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Job-related social skills are as important today—if not more important—as they were 30 years ago.

Job-related social skills are as important today—if not more important—as they were 30 years ago.

Of all the skills that employers look for, it might surprise you—or come as no surprise at all—that job-related social skills are at the top of the list along with hard or technical content skills required for the position. Sometimes called “soft skills,” job-related social skills include interpersonal skills, such as communicating, collaborating, following directions, solving conflicts, responding to feedback, and more.

In a 2018 LinkedIn study, researchers surveyed 2,000 business leaders about soft skills they would most like their employees to have or learn. According to LinkedIn editor Paul Petrone, the top four most desirable soft skills are:

  • Leadership
  • Communication
  • Collaboration
  • Time management

In 1988—three decades ago—Dr. Marjorie Montague identified through a literature review and interviews with employment experts (Montague, 1988) similar results. The following job-related social skills, most of which make up the larger skill sets identified in the LinkedIn study, were found to be highly desirable and most needed on the job: 

  1. Ordering Job Responsibilities.
  2. Understanding Directions.
  3. Making Introductions.
  4. Asking Questions.
  5. Asking Permission.
  6. Asking for Help.
  7. Accepting Help.
  8. Offering Help.
  9. Requesting Information.
  10. Taking Messages.
  11. Engaging in a Conversation.
  12. Giving Directions.
  13. Responding to Compliments.
  14. Giving Compliments.
  15. Convincing Others.
  16. Apologizing.
  17. Accepting Criticism.
  18. Responding to a Complaint.

Developing Job-Related Social Skills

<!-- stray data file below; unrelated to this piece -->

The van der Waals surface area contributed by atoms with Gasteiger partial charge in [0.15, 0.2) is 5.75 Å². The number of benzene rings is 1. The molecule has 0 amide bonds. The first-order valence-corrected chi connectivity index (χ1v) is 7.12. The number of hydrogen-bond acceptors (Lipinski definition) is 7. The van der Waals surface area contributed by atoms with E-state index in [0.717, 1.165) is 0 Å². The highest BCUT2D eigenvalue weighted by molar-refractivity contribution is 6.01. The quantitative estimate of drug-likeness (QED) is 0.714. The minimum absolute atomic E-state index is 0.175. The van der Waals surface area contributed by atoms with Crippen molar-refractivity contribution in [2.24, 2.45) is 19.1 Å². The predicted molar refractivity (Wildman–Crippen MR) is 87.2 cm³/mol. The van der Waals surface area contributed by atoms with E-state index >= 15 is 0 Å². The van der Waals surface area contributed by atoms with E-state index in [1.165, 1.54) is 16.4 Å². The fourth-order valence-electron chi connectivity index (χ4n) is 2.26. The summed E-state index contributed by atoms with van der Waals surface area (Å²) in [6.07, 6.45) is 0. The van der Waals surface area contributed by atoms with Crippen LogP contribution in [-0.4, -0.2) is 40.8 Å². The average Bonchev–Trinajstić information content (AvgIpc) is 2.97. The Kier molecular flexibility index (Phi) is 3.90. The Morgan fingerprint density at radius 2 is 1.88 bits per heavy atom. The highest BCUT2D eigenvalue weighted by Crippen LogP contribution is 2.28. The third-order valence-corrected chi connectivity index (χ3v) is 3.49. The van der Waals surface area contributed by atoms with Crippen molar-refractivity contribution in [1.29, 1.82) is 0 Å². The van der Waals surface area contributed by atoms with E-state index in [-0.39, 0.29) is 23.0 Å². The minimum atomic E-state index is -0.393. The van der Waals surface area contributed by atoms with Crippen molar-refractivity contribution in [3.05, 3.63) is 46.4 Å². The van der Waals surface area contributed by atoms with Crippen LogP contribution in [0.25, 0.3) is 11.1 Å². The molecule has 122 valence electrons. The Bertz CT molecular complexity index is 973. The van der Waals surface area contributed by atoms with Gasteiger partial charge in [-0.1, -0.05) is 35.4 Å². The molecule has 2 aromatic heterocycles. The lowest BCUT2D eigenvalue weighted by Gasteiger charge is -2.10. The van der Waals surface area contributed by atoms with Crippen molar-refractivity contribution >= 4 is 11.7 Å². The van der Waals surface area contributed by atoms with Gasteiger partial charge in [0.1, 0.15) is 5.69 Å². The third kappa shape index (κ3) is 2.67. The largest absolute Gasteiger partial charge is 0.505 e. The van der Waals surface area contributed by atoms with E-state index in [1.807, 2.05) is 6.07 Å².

How are job-related social skills developed? There are numerous professional development opportunities—including LinkedIn courses described in the aforementioned study—in which employees or job search candidates can participate to acquire certain skills related to their specific profession.

Another approach suggests learning basic job-related social skills that can be generalized or transferred to different settings and situations. In this approach, more complex job-related social skills, such as collaboration, conflict resolution, communication, etc., are made up of multiple social skills that combine in certain situations. For example, the skill sequence for the 18 job-related social skills identified by Dr. Montague is hierarchical; job-related social skills are ordered from simple to complex and easy to difficult. Consider the job-related social skill of “listening.” Listening when accepting criticism, responding to a complaint, or when engaged in a conflict requires more complex listening skills than when listening to a co-worker’s recounting of an uneventful weekend trip to the beach.

Learn More

Job-Related Social Skills: A Curriculum, 3rd Edition is designed to develop basic, foundational job-related social skills required across most employment areas. Instructors can use Job-Related Social Skills: A Curriculum to provide participants with these basics so that they have a step up in the getting and keeping a job. Learn more.